|Chennai||Rs. 25020.00 (0.81%)|
|Mumbai||Rs. 25890.00 (0.98%)|
|Delhi||Rs. 25200.00 (-0.2%)|
|Kolkata||Rs. 25480.00 (1.03%)|
|Kerala||Rs. 24800.00 (0.61%)|
|Bangalore||Rs. 25000.00 (0.81%)|
|Hyderabad||Rs. 25080.00 (1.09%)|
* Chinese data suggest second quarter slowdown less sharp than feared
* European shares track Asian gains after Chinese data
* Oil firm at 3-1/2 month high, copper sheds gains
By Marc Jones
LONDON, July 15 (Reuters) - European stocks pared gains along with the commodities-linked Aussie dollar on Monday as better-than-feared Chinese growth led investors to book profits ahead of U.S. data later and this week's deluge of top company earnings.
European shares began to sag by midday as London's FTSE, Frankfurt's DAX and Paris's CAC 40 trimmed earlier gains back to 0.1 to 0.3 percent, putting them roughly in line with Asian bourses for the day.
China's economic growth cooled to 7.5 percent in the second quarter from a year ago as expected, while other figures showed a healthy rise in retail sales and a minor undershoot of forecasts in industrial output.
Comments by Beijing last week had led markets to think the numbers might have been weaker, so the outcome brought relief. Commodities initially drove higher, but like stocks saw some profit-taking following a strong week last week.
Oil slipped from a 3-1/2 month high as it hovered just under $109 a barrel, while copper, gold and silver were all nursing minor losses.
The Australian dollar, closely attuned to China's fortunes due to its appetite for Aussie raw materials, lost some of its post-data ground to stand 0.2 percent higher at $0.9095.
The U.S. dollar was up 0.3 percent on the day against a basket of currencies ahead of U.S. retail sales at 1230 GMT. The data will provide a timely take on the country's economy ahead of Federal Reserve Chairman Ben Bernanke's two-day appearance in Congress from Wednesday.
Markets went into a mild panic last month when the Fed laid out a rough timetable for phasing out its stimulus, but Wall Street roared back to all-time highs last week after a campaign by the world's top central banks to soothe market concerns.
"We are of the view that the U.S. recovery remains on track so we don't think there will be any delay to the start of the tapering process (of Fed stimulus) said Alvin Tan, an FX strategist at Societe Generale.
"Bernanke is unlikely to come across more dovishly than he did last week which undoubtedly surprised the market."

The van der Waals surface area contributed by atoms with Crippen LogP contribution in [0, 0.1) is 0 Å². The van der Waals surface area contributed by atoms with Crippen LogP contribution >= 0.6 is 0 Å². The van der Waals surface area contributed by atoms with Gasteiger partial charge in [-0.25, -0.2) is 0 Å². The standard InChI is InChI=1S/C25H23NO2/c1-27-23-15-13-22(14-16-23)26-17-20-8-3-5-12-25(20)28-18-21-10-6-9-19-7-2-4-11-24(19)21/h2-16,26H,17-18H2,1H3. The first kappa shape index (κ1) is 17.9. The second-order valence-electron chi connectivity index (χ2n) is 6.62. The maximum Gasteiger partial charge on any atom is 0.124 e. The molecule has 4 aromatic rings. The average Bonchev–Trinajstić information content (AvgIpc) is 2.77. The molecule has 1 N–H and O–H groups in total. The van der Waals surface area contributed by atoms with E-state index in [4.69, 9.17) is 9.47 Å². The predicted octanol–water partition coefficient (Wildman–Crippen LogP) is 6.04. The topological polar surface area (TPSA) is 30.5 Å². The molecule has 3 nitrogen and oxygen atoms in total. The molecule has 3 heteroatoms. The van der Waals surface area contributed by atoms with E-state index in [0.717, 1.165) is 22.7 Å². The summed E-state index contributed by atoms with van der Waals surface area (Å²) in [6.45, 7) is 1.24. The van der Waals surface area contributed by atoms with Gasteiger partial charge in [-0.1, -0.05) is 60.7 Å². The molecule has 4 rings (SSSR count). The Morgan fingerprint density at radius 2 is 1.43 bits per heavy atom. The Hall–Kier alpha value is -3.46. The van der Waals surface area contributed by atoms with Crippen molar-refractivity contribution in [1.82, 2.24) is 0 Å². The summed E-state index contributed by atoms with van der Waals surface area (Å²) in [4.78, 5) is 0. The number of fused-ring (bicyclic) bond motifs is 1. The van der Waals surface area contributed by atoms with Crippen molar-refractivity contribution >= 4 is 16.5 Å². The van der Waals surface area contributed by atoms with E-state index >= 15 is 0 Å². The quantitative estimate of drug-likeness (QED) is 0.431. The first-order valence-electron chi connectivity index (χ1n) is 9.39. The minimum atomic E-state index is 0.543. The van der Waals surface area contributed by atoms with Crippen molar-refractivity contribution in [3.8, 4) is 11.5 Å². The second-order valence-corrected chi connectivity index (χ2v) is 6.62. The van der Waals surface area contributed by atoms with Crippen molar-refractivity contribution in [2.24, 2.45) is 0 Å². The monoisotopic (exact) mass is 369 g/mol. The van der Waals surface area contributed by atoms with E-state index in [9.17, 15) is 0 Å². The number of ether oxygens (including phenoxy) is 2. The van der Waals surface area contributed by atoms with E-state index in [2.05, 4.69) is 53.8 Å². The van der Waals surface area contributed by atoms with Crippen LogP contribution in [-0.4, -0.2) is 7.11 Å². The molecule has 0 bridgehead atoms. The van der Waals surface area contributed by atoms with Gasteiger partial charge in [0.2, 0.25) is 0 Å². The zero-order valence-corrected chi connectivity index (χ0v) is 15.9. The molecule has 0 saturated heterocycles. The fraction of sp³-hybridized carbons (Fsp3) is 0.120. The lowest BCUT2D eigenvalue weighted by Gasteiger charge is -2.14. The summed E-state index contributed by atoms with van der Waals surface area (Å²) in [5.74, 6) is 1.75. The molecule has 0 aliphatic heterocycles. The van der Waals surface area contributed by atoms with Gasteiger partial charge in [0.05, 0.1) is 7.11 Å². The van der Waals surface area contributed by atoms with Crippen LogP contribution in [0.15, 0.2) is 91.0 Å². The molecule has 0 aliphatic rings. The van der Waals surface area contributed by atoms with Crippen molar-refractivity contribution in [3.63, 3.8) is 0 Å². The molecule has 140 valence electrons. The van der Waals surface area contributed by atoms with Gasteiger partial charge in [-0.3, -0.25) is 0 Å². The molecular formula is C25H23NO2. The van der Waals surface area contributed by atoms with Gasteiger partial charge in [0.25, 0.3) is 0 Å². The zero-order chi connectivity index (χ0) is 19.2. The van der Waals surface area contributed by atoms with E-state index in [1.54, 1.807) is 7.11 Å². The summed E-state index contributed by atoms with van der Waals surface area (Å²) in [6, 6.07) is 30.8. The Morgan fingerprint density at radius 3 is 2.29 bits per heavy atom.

The U.S. dollar edged up 0.3 percent against a basket of top currencies as the retail sales data neared, while Wall Street was expected to open a touch higher after its record finish on Friday.
"The Fed has maintained (that tapering stimulus) is data dependent and so retail sales data today is key," said Paul Robson, currency strategist at RBS.
"We still buy into the idea of relative outperformance of the U.S. economy, and that supports the dollar. But I don't think we will get another kicker higher on retail sales or on Bernanke's testimony," he added.
Banking giant Citi kicks off this week's blizzard of earnings, which includes most of Wall Street and a host of U.S. bellwethers such as Microsoft, IBM and Coca Cola.
"U.S. equities have not really been ruffled by the rise in bond yields," said Soc Gen's Tan.
"The S&P 500 has been one of the top performers in the world so basically it is a story of U.S. recovery, and the rise in Treasury yields and U.S. equities is consistent with that."
In the bond market, trading was largely subdued.
Benchmark German Bund futures were 15 ticks lower on the day at 143.51 having gained almost two points last week while a selloff in Portuguese bonds steadied as traders awaited developments after its political troubles.
French bonds, meanwhile, gave a Gallic shoulder shrug to a downgrade by Fitch after it became last of the big three ratings firms to strip Paris of its AAA status on Friday.
"Conservative bond investors, such as reserve managers, used to have triple-A only mandates but they have adapted to the reality that there aren't many triple-As anymore," said Nikolaos Panigirtzoglou, head of global asset allocation at JPMorgan.